first_imgFirst Bus has appointed Jon Tivey as Head of Environment. He will focus on supporting the operator’s ambition to deliver best-in-class environmental performance across its business.Jon brings wide experience of managing environmental programmes. He has previously advised Gatwick Airport and the Olympics.He says: “First Bus has been on a trajectory towards a zero-emission bus fleet for a few years. I have joined at an exciting time for the business and for the industry as we look to decarbonise public transport and significantly contribute to the green recovery.“Our Euro VI retrofitting milestone is a great reminder that the environment is an ongoing focus for the business. The retrofitting programme is one way in which we can significantly reduce harmful emissions.“I am particularly looking forward to using my experience of improving performance in all aspects of the environment over the long term, and to working closely with colleagues, our supply chain, clients and partners, and importantly our customers, to achieve our ambitions.”The arrival of Jon Tivey with First Bus is the operator’s second senior appointment of 2021. Earlier in January it named Doug Claringbold as Managing Director of its West of England business. He is to succeed James Freeman.last_img read more

first_img WhatsApp IndianaLocal By Jon Zimney – September 20, 2019 0 417 Man sought in connection with sex-related crime involving 13-year-old Facebook Twitter WhatsApp Twitter Facebook Google+ Pinterest Google+ Pinterest (Photo supplied) A search is underway for an 18-year-old man charged with performing sexual conduct in the presence of a minor and residential entry in an incident involving a 13-year-old girl.It happened on Tuesday, Sep. 17, when the victim told investigators she woke up to a man, suspected to be Kent Butler, 18, in her room using his phone to take pictures or videos of her, according to court documents.The victim screamed and Butler left through a window, the court documents stated.Outside, police found pants and underwear that belong to the victim. They also matched fingerprints to Butler.Anybody with information about Butler’s whereabouts, is asked to contact the St. Joseph County Special Victim’s Unit or Crime Stoppers at 574-288-STOP. Previous articleElkhart Police detective pleads guilty to breaking and entering, harassment chargesNext articlePhoto released of suspect in fatal gas station shooting Jon ZimneyJon Zimney is the News and Programming Director for News/Talk 95.3 Michiana’s News Channel and host of the Fries With That podcast. Follow him on Twitter @jzimney.last_img read more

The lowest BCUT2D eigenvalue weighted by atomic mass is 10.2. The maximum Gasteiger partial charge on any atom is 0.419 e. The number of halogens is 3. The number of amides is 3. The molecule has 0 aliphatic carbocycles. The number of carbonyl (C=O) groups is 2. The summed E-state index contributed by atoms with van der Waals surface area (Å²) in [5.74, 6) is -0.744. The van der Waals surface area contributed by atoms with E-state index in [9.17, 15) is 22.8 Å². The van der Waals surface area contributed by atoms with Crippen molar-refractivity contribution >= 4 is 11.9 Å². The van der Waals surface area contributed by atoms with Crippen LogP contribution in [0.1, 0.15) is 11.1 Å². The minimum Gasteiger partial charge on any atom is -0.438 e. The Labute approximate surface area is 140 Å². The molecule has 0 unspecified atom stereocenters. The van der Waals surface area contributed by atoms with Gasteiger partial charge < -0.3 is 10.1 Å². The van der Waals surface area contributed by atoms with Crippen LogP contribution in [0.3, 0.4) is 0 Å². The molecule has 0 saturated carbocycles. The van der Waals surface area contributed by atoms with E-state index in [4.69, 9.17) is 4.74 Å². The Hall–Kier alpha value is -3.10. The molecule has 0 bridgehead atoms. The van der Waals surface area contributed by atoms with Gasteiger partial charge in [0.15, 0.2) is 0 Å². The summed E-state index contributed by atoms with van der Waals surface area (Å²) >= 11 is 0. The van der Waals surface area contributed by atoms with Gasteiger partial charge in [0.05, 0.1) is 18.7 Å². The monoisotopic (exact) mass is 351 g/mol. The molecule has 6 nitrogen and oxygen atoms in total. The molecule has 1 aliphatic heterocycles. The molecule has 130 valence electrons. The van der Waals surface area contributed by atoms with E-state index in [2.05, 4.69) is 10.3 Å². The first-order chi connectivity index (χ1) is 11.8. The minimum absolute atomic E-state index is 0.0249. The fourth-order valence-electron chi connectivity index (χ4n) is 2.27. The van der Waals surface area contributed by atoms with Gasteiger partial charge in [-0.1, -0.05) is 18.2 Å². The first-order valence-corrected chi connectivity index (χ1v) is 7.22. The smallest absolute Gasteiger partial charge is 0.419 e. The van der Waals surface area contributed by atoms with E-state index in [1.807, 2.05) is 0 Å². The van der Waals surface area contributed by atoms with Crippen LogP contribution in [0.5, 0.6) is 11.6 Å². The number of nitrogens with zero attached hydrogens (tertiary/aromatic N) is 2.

first_imgIndianaLocalNewsSouth Bend Market (“A row of tea candles” by Markus Grossalber, CC BY 2.0) The loss of a family leader also means the loss of a popular restaurant in Granger. Victor Giannetto, of Giannetto’s Italian Restaurant, has passed away.He was described by family members as the best pizza maker, father, husband, grandfather and friend.A post on the restaurant’s Facebook page says Giannetto’s will be closed indefinitely and that the family is unsure of it’s future at this time. Twitter WhatsApp Twitter Facebook Giannetto’s restaurant in Granger closed after death Google+ Pinterest Pinterest WhatsApp Previous articleSpeaker Bosma stepping downNext articleKnox man, 21, arrested on child pornography-related charges Jon ZimneyJon Zimney is the News and Programming Director for News/Talk 95.3 Michiana’s News Channel and host of the Fries With That podcast. Follow him on Twitter @jzimney. By Jon Zimney – November 19, 2019 0 541 Facebook Google+last_img read more